While Cardona himself is seen as more neutral toward charter schools, his boss’s recent relationship with them has been divisive. While President Biden served as vice president during the Obama administration, which was highly supportive of charter schools, he then adopted a more skeptical stance during his 2020 presidential campaign when he promised to end federal funding of for-profit charter schools. In May, he became the first president since the federal charter school law was passed in the 1990s not to issue a proclamation recognizing the publicly funded independently run schools during National Charter Schools Week.
WATCH — Reflecting on 30 Years of Charter Schools: Former President Clinton Joins Panel of Education Experts to Assess the Movement and the Moment
The National Alliance for Public Charter Schools, however, read the secretary’s remarks as something of an olive branch. “We are thrilled that Secretary Cardona took time out of his busy schedule and made a point to talk to charter school teachers and leaders today. His appearance alone sends a strong signal,” Nina Rees, president and CEO of the Alliance wrote in an email to The 74. “Obviously, we would love to know more, but believe the Secretary to be sincere in his commitment to serving the interests of all kids — regardless of the type of school they attend.”
On the teacher diversity issue, Cardona said charter school leaders can ensure that the sector continues to make further strides.
“You play an important role in advancing efforts that ensure every child is taught by an outstanding teacher,” he told the audience of charter leaders. “I encourage you to support grow-your-own programs that create a community-based pipeline into the profession by including teaching as part of your career in technical education pathways in secondary schools.”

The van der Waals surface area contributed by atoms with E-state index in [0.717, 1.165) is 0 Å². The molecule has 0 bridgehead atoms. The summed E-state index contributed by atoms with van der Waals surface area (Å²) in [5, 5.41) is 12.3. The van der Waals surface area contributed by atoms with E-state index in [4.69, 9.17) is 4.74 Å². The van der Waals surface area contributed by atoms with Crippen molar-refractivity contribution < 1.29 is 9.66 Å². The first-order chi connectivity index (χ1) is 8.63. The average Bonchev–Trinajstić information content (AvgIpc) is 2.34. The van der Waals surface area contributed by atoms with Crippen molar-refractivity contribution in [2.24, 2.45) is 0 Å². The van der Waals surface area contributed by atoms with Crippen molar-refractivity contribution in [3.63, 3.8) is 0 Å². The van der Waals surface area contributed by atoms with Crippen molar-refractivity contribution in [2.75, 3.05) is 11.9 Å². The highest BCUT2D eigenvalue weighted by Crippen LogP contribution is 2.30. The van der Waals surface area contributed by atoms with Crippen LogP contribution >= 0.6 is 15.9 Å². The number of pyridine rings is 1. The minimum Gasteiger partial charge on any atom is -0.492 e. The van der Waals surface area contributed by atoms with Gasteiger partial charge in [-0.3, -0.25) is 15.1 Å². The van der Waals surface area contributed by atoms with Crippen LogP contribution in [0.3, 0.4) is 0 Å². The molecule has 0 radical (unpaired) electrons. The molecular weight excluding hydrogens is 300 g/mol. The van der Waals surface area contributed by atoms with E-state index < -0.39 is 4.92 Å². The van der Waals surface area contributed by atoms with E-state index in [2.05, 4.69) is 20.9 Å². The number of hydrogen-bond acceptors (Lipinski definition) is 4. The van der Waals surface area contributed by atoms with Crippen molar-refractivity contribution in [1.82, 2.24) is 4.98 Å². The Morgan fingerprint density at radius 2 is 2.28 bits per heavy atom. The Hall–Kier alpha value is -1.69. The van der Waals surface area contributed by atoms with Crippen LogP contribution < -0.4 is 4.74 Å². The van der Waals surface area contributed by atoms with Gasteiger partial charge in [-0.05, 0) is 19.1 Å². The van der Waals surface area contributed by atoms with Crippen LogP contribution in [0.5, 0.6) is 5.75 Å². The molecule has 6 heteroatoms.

While research shows that all students benefit from having teachers of color — with students of color experiencing the largest gains — the nation’s teaching corps continues to poorly reflect its students. While over half of K-12 students are Black, Hispanic, Asian or Indigenous, the same is true for only approximately 1 in 5 teachers.
Colorado District Uses High School Apprentices to Grow Its Own More Diverse Teacher Workforce
Analysis: COVID-19 Raised Fears of Teacher Shortages. But the Situation Varies from State to State, School to School & Subject to Subject
The education secretary also issued a warning, expressing concerns over for-profit charter operators, which tend to serve lower proportions of disadvantaged students and have a history of poor performance.
“When it comes to student success, it’s important that we also take steps to ensure greater transparency and accountability in the charter school sector,” said Cardona.
That means “taking active steps to serve students from diverse racial and socio-economic backgrounds, providing meaningful access to instruction for students with disabilities and multilingual learners and assur[ing]… that none of our resources are used to support for-profit operators.”
But despite the stern footnote — delivered with his usual grin — the former Connecticut teacher and principal stressed his appreciation for educators’ efforts over the course of a trying year and closed on a unifying note.
“We can only do this work well if we do it together.”
At Ed Dept. Equity Summit, Marten Announces Plans to Address ‘Pressing Needs’ of Students with Disabilities
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The U.S. Department of Education plans to make the needs of students with disabilities a higher priority when schools fully reopen in the fall, Deputy Secretary Cindy Marten said Tuesday during a virtual summit focusing on equity.
The department is preparing a document, coming later this summer, that “will address some of the most pressing needs and the concerns elevated by families, advocates and educators to provide clarity and direction and attention to this community,” Marten said during the event.
Since the beginning of the pandemic, districts across the country have faced lawsuits and angry parents complaining that students with disabilities missed many of the services they were entitled to receive while schools were closed.